William Friday, the former North Carolina president, recalls being yanked from one Knight Commission meeting and sworn to secrecy about what might happen if a certain team made the NCAA championship basketball game. “They were going to dress and go out on the floor,” Friday told me, “but refuse to play,” in a wildcat student strike. Skeptics doubted such a diabolical plot. These were college kids—unlikely to second-guess their coaches, let alone forfeit the dream of a championship. Still, it was unnerving to contemplate what hung on the consent of a few young volunteers: several hundred million dollars in television revenue, countless livelihoods, the NCAA budget, and subsidies for sports at more than 1,000 schools. Friday’s informants exhaled when the suspect team lost before the finals.
In 1991, the UNLV Running Rebels were in a preposterous position. They were the defending NCAA champions, and they came into the tournament undefeated. They also came into the tournament knowing that a thousand-pound dunghammer was being held over their heads by the NCAA, which nonetheless allowed the Rebels to play out the season and that year's tournament. (Which, in itself, pretty much proves a lot of what Branch says about the legitimacy of the NCAA as a governing body.) Among their players was Greg Anthony, an extremely popular and outspoken point guard who'd already been knuckled by the NCAA when it cracked down on him for a T-shirt venture Anthony had launched. (Anthony is now an college-basketball analyst for CBS, where it is very unlikely he ever will be asked about this.) If ever a team was likely to feel fed up enough with the NCAA to do something like this, it was that UNLV team.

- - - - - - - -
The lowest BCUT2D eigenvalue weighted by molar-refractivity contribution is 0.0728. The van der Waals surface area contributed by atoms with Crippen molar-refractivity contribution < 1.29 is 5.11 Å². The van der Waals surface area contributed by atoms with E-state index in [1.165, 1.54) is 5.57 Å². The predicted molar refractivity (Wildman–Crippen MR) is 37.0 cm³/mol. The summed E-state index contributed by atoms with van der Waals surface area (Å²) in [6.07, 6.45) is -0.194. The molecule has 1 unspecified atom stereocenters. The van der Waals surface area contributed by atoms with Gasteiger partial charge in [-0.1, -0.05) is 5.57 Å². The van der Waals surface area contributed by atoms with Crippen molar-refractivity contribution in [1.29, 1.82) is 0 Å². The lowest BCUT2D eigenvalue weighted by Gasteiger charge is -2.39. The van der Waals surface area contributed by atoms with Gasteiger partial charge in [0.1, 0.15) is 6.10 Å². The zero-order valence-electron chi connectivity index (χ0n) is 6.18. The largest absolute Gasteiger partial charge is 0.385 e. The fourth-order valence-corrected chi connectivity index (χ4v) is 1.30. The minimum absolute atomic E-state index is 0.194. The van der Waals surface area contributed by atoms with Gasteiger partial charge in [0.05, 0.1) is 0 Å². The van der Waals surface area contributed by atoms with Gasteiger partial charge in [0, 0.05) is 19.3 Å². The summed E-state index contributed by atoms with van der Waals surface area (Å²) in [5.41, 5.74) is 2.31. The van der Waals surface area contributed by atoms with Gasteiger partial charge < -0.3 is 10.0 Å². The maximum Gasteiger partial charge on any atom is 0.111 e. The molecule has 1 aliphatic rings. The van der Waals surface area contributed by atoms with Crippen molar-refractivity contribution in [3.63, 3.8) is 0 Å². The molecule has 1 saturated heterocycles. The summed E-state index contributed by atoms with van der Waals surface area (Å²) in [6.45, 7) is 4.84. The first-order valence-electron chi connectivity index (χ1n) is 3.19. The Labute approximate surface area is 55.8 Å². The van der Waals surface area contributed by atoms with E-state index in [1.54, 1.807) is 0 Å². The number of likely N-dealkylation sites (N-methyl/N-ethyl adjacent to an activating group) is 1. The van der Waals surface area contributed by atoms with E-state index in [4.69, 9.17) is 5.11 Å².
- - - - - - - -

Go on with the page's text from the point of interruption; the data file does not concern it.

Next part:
In addition, Branch says that Friday learned of the possible job action while a member of the Knight Commission, which issued its first report in 1991. In addition, UNLV indeed did "lose before the final," being eliminated by Duke in the semifinals in a game featuring a whole bunch of curiosities in its final few minutes.